• In the wake of Mexican President Enrique Peña Nieto’s recent creation of the “Executive Commission on Attention to Victims,” a new federal agency to oversee attention to victims of the country’s drug-fueled violence, Animal Politico reports that it has several challenges in the year ahead. According to the commission’s director, Olga Noriega, these include organizing a public defense system for victims, preparing a national registry for victims, and establishing regulations for a reparations fund.
  • Shining Path founder Abimael Guzman appeared to the public for the first time in seven years on Monday, appearing before a court on a 1992 car bombing that killed 25 people and wounded 155. His defense lawyer has denied that Guzman ordered the attack, and said that those responsible have already been captured and charged, Peru21 reports.
  • While the Associated Press today claims that President Maduro has lately taken aim at Venezuelan telenovelas in a bid to rein in insecurity in the country, Maduro has since clarified that he blames the mainstream media in general for contributing to a culture of violence, not just popular soap operas. To remedy this, he has called for a “communicational revolution” in the country. The AP notes that his vice president met with heads of broadcast and cable TV operators on Monday to review the primetime lineup, warning that they may be in violation of a 2004 law promoting "socially responsible" programming.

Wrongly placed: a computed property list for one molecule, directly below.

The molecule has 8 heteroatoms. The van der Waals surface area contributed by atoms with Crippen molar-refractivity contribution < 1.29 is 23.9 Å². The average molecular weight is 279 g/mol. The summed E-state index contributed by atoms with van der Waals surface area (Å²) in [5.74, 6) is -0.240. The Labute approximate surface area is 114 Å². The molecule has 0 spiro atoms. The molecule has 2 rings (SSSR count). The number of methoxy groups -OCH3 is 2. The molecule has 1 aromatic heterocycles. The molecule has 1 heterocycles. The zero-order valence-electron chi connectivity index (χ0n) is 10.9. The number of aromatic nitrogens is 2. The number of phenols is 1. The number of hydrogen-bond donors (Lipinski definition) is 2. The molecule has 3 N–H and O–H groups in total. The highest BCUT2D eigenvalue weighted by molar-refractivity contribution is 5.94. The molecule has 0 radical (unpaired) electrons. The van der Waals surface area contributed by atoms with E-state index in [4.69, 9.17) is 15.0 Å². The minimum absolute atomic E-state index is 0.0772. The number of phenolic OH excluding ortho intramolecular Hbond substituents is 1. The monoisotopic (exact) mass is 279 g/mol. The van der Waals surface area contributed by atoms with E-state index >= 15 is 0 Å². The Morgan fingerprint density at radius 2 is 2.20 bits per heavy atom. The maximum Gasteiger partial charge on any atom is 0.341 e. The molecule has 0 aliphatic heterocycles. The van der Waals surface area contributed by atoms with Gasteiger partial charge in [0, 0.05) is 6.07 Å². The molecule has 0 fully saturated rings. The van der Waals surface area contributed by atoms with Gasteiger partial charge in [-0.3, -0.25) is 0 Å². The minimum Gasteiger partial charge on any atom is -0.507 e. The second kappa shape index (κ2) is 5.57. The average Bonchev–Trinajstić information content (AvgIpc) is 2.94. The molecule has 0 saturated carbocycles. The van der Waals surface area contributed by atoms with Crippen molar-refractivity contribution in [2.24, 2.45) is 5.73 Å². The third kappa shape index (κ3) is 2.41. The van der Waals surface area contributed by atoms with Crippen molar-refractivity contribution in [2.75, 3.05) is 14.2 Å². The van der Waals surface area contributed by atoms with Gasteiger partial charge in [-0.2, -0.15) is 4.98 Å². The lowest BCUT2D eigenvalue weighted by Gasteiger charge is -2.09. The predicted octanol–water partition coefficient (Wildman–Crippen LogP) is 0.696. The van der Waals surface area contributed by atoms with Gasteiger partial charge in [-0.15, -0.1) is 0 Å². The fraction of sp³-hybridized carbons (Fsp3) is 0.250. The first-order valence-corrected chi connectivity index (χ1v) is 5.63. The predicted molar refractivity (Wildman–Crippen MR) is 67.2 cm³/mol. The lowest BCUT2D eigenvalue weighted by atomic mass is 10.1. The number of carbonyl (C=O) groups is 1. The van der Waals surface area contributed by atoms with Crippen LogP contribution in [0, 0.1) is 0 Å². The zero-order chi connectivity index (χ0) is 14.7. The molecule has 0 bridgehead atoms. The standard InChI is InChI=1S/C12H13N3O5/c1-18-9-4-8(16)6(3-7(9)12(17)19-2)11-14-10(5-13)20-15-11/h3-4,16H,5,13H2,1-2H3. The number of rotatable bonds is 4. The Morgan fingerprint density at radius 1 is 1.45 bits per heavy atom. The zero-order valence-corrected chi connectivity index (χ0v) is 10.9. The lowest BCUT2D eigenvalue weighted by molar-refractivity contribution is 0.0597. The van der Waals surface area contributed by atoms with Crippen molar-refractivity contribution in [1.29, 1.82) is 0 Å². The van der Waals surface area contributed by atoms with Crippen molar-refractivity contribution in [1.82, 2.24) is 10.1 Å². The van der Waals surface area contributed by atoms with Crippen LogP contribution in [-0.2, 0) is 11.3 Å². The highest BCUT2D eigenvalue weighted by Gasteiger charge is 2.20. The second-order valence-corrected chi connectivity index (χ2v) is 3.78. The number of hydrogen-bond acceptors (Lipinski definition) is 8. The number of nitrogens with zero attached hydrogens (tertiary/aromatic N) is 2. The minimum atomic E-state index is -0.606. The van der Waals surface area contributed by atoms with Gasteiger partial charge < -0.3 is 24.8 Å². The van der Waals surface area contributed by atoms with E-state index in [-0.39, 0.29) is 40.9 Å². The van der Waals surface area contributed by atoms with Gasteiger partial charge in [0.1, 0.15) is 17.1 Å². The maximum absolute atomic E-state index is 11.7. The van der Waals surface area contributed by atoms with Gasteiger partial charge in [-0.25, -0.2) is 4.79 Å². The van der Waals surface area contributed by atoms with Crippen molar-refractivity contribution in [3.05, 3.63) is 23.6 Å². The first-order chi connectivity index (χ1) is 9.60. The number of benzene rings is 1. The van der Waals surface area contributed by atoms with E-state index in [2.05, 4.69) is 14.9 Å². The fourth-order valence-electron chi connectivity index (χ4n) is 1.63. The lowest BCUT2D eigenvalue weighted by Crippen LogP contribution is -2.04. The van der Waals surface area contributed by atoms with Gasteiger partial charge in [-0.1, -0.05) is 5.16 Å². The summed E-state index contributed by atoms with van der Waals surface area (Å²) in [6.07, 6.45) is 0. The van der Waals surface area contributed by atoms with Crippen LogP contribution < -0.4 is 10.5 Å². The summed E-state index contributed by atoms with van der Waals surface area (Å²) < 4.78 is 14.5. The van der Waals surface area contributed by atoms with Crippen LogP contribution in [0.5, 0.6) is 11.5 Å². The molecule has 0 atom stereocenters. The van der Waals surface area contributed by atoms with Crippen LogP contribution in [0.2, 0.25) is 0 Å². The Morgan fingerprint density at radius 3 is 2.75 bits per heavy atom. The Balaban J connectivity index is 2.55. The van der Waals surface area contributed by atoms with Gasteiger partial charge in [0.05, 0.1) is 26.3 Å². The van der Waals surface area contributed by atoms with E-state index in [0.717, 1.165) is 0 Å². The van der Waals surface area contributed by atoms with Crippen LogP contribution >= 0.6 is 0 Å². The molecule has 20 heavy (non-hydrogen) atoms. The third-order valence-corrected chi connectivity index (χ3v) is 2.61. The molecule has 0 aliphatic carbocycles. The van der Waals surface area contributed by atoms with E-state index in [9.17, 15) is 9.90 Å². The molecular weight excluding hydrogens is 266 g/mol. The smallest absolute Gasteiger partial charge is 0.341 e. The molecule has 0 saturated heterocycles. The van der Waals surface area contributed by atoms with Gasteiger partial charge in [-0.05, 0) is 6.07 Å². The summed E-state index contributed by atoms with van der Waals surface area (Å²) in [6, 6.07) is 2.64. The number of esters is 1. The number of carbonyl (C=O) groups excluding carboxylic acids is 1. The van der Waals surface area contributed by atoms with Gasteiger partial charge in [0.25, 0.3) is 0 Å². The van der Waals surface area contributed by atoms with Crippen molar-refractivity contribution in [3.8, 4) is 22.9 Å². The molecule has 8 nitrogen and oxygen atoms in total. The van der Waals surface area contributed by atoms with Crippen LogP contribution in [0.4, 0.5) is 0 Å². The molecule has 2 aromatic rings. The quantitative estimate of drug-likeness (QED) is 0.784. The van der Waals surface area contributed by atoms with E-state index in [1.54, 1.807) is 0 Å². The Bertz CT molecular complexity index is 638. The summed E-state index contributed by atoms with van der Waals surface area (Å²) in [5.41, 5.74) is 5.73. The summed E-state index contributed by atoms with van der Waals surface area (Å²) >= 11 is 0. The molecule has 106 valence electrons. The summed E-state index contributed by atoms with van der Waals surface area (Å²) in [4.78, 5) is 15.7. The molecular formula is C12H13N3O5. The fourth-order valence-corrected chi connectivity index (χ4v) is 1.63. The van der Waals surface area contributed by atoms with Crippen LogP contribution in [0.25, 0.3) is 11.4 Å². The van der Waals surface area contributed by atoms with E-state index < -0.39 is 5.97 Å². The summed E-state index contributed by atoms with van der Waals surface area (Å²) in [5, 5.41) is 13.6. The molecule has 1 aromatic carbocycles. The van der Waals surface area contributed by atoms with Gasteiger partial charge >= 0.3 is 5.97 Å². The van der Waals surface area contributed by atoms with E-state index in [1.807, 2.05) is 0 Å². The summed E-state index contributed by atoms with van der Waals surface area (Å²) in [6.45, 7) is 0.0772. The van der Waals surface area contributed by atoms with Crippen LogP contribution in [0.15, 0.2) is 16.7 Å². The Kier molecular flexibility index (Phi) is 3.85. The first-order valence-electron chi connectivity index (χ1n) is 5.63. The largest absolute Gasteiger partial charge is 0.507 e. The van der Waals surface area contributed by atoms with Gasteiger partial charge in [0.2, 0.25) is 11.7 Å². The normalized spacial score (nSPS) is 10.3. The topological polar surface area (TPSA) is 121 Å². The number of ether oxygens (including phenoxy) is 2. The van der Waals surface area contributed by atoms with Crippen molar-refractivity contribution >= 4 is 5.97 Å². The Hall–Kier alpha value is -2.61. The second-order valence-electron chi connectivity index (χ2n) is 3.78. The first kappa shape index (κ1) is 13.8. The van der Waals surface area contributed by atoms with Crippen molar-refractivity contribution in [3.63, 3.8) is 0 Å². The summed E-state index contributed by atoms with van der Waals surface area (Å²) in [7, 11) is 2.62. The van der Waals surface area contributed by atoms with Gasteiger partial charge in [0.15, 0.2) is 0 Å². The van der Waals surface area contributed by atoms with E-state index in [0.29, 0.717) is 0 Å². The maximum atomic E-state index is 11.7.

• Newspapers in Venezuela are continuing to battle a shortage of newsprint in the country, which has caused leading papers in the country to cut back on their content. Yesterday, representatives from some 27 newspapers gathered in Caracas to sign a letter asking the government to take measures to facilitate the acquisition of newsprint, El Nacional reports. Also yesterday, Catalina Botero Marino --  the IACHR’s Special Rapporteur for Freedom of Expression -- released a statement reminding Venezuelan authorities that the American Convention on human Rights prohibits the restriction of newsprint.